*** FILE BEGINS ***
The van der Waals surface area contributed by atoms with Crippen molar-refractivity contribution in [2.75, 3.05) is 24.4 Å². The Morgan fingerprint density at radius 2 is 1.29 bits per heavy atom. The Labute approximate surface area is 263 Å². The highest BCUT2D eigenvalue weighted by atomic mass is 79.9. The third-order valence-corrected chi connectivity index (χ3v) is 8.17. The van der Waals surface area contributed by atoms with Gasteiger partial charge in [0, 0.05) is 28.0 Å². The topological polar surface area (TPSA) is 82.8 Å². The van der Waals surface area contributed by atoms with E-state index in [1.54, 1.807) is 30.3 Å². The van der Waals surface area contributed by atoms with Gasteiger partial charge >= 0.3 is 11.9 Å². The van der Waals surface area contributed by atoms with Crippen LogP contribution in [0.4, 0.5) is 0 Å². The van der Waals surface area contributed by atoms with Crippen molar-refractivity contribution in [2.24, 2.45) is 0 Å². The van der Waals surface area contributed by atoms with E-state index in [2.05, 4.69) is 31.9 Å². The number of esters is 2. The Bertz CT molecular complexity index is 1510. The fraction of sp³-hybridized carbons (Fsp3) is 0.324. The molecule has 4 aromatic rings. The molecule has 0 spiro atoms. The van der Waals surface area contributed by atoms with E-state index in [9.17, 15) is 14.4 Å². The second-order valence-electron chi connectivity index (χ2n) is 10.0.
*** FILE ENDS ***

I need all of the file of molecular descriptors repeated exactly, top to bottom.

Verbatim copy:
The van der Waals surface area contributed by atoms with Crippen molar-refractivity contribution in [2.75, 3.05) is 24.4 Å². The Morgan fingerprint density at radius 2 is 1.29 bits per heavy atom. The Labute approximate surface area is 263 Å². The highest BCUT2D eigenvalue weighted by atomic mass is 79.9. The third-order valence-corrected chi connectivity index (χ3v) is 8.17. The van der Waals surface area contributed by atoms with Gasteiger partial charge in [0, 0.05) is 28.0 Å². The topological polar surface area (TPSA) is 82.8 Å². The van der Waals surface area contributed by atoms with E-state index in [1.54, 1.807) is 30.3 Å². The van der Waals surface area contributed by atoms with Gasteiger partial charge >= 0.3 is 11.9 Å². The van der Waals surface area contributed by atoms with Crippen LogP contribution in [0.4, 0.5) is 0 Å². The van der Waals surface area contributed by atoms with Crippen molar-refractivity contribution in [2.24, 2.45) is 0 Å². The van der Waals surface area contributed by atoms with E-state index in [2.05, 4.69) is 31.9 Å². The number of esters is 2. The Bertz CT molecular complexity index is 1510. The fraction of sp³-hybridized carbons (Fsp3) is 0.324. The molecule has 4 aromatic rings. The molecule has 0 spiro atoms. The van der Waals surface area contributed by atoms with E-state index in [9.17, 15) is 14.4 Å². The second-order valence-electron chi connectivity index (χ2n) is 10.0.